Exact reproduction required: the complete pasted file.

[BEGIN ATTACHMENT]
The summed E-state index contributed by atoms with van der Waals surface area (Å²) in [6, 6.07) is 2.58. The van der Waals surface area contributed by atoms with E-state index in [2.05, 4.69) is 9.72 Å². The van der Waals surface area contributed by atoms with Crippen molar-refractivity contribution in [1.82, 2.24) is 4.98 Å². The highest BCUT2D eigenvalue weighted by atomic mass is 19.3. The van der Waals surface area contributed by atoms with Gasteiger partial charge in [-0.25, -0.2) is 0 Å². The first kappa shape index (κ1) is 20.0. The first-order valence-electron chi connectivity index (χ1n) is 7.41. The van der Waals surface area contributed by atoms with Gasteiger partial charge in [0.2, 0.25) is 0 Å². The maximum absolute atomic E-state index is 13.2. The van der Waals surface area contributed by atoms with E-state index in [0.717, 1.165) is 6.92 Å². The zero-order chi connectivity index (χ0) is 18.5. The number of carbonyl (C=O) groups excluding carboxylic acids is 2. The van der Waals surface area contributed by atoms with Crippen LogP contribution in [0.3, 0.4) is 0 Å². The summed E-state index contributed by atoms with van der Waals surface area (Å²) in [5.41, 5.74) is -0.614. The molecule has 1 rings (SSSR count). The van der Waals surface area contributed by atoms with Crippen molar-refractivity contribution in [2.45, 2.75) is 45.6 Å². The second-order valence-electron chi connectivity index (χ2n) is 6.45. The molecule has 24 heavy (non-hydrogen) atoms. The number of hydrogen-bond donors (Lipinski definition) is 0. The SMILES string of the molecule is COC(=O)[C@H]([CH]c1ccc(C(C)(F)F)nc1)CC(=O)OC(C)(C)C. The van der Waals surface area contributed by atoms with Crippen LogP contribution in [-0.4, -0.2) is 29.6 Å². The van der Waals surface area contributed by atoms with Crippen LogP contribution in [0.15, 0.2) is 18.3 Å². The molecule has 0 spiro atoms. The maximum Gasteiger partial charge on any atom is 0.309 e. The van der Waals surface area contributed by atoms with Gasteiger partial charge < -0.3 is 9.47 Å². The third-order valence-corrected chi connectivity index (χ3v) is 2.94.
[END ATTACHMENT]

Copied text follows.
The summed E-state index contributed by atoms with van der Waals surface area (Å²) in [6, 6.07) is 2.58. The van der Waals surface area contributed by atoms with E-state index in [2.05, 4.69) is 9.72 Å². The van der Waals surface area contributed by atoms with Crippen molar-refractivity contribution in [1.82, 2.24) is 4.98 Å². The highest BCUT2D eigenvalue weighted by atomic mass is 19.3. The van der Waals surface area contributed by atoms with Gasteiger partial charge in [-0.25, -0.2) is 0 Å². The first kappa shape index (κ1) is 20.0. The first-order valence-electron chi connectivity index (χ1n) is 7.41. The van der Waals surface area contributed by atoms with Gasteiger partial charge in [0.2, 0.25) is 0 Å². The maximum absolute atomic E-state index is 13.2. The van der Waals surface area contributed by atoms with E-state index in [0.717, 1.165) is 6.92 Å². The zero-order chi connectivity index (χ0) is 18.5. The number of carbonyl (C=O) groups excluding carboxylic acids is 2. The van der Waals surface area contributed by atoms with Crippen LogP contribution in [0.3, 0.4) is 0 Å². The summed E-state index contributed by atoms with van der Waals surface area (Å²) in [5.41, 5.74) is -0.614. The molecule has 1 rings (SSSR count). The van der Waals surface area contributed by atoms with Crippen molar-refractivity contribution in [2.45, 2.75) is 45.6 Å². The second-order valence-electron chi connectivity index (χ2n) is 6.45. The molecule has 24 heavy (non-hydrogen) atoms. The number of hydrogen-bond donors (Lipinski definition) is 0. The SMILES string of the molecule is COC(=O)[C@H]([CH]c1ccc(C(C)(F)F)nc1)CC(=O)OC(C)(C)C. The van der Waals surface area contributed by atoms with Crippen LogP contribution in [-0.4, -0.2) is 29.6 Å². The van der Waals surface area contributed by atoms with Crippen LogP contribution in [0.15, 0.2) is 18.3 Å². The molecule has 0 spiro atoms. The maximum Gasteiger partial charge on any atom is 0.309 e. The van der Waals surface area contributed by atoms with Gasteiger partial charge < -0.3 is 9.47 Å². The third-order valence-corrected chi connectivity index (χ3v) is 2.94.